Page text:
Map of Shooting Island Living Shoreline Project

Date: June 14, 2019





Contractors completed the longest living shoreline project in New Jersey history in spring 2019. The wetlands restoration project enhanced Shooting Island on the bay side of Ocean City. 
Charter Contracting of Boston, Mass. installed 2,700 linear feet of rock sill and 1,450 linear feet of oyster habitat along the northern and western edges of the island.  The sill functions as protection for the Shooting Island wetlands and will absorb energy from the waves and currents. The oyster habitat blocks were spaced to promote the flow of tidal water between the marsh and bay. 
These structures are marked with navigational aids but could provide hazards at high tide. See map above. 
The first phase of Shooting Island restoration provided coastal resiliency and reduction of storm impacts to Ocean City’s bayfront. Shooting Island has seen significant degradation with the shoreline receding nearly 60 feet since 1978. More than 150 acres of tidal wetlands will be restored. The project also will provide new habitat for marine life, birds and other coastal species. Subsequent phases could use material from the bottom of adjacent shallow waterways to further restore the island. The work took advantage of a $2.2 million grant from the National Fish and Wildlife Foundation to experiment with ways to “create and stabilize wetlands”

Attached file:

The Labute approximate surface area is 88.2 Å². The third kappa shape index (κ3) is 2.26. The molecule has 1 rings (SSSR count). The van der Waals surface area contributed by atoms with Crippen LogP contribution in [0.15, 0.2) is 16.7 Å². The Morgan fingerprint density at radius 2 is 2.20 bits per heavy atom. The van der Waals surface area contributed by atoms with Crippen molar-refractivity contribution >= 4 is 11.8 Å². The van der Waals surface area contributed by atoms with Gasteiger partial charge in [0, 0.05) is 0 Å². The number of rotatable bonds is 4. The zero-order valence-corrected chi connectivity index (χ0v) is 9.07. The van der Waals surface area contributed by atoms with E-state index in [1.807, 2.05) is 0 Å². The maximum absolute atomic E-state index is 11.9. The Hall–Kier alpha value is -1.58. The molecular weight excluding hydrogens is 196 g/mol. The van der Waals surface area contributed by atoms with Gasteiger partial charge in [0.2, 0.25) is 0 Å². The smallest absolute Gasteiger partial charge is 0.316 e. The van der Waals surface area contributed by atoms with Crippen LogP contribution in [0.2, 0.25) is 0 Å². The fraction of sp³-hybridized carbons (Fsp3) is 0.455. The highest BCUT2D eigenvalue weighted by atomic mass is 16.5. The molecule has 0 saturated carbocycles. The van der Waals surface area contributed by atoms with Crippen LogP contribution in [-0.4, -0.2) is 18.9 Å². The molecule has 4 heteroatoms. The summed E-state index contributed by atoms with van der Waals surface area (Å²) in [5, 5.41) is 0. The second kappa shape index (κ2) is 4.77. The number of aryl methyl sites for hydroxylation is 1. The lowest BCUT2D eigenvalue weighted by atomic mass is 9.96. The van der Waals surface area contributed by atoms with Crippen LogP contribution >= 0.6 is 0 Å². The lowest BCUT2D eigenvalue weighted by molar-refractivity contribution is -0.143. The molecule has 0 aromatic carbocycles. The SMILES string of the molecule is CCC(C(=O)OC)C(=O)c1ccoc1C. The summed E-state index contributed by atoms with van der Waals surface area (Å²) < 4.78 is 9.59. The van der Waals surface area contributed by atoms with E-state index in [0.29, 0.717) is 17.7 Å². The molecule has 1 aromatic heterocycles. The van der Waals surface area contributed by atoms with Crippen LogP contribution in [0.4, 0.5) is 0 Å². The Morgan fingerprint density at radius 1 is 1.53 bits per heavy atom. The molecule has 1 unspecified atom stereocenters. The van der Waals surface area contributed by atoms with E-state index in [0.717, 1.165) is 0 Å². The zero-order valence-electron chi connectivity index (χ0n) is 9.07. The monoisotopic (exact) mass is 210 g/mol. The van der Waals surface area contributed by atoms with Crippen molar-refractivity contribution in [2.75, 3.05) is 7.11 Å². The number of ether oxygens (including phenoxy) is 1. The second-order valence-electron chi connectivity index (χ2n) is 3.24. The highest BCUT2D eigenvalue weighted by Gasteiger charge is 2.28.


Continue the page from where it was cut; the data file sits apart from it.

The groundbreaking permit was issued to Ocean City in partnership with the U.S. Army Corps of Engineers, N.J Department of Environmental Protection, U.S. Department of Interior, National Fish and Wildlife Foundation and National Marine Fisheries Service. The project was completed ahead of schedule and under budget. 
See video here of the completed Shooting Island Phase I project in Ocean City.